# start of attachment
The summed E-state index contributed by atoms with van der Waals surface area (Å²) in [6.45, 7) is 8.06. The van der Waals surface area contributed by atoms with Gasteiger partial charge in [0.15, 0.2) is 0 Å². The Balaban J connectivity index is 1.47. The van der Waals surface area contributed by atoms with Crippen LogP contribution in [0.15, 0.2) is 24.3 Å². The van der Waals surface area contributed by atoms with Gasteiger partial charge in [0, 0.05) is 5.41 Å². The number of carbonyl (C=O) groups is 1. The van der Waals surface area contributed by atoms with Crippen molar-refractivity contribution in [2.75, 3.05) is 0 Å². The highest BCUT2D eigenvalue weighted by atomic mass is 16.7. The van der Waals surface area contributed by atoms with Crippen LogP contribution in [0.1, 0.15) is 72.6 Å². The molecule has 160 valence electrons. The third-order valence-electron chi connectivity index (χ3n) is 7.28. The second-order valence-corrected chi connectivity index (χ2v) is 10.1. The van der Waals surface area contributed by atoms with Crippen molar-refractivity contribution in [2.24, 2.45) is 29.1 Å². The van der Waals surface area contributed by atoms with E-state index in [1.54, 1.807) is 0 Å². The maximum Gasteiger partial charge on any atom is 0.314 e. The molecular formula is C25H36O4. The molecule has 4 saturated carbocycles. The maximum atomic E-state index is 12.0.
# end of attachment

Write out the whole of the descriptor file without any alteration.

The summed E-state index contributed by atoms with van der Waals surface area (Å²) in [6.45, 7) is 8.06. The van der Waals surface area contributed by atoms with Gasteiger partial charge in [0.15, 0.2) is 0 Å². The Balaban J connectivity index is 1.47. The van der Waals surface area contributed by atoms with Crippen LogP contribution in [0.15, 0.2) is 24.3 Å². The van der Waals surface area contributed by atoms with Gasteiger partial charge in [0, 0.05) is 5.41 Å². The number of carbonyl (C=O) groups is 1. The van der Waals surface area contributed by atoms with Crippen molar-refractivity contribution in [2.75, 3.05) is 0 Å². The highest BCUT2D eigenvalue weighted by atomic mass is 16.7. The van der Waals surface area contributed by atoms with Crippen LogP contribution in [0.1, 0.15) is 72.6 Å². The molecule has 160 valence electrons. The third-order valence-electron chi connectivity index (χ3n) is 7.28. The second-order valence-corrected chi connectivity index (χ2v) is 10.1. The van der Waals surface area contributed by atoms with Crippen molar-refractivity contribution in [2.24, 2.45) is 29.1 Å². The van der Waals surface area contributed by atoms with E-state index in [1.54, 1.807) is 0 Å². The maximum Gasteiger partial charge on any atom is 0.314 e. The molecular formula is C25H36O4. The molecule has 4 saturated carbocycles. The maximum atomic E-state index is 12.0.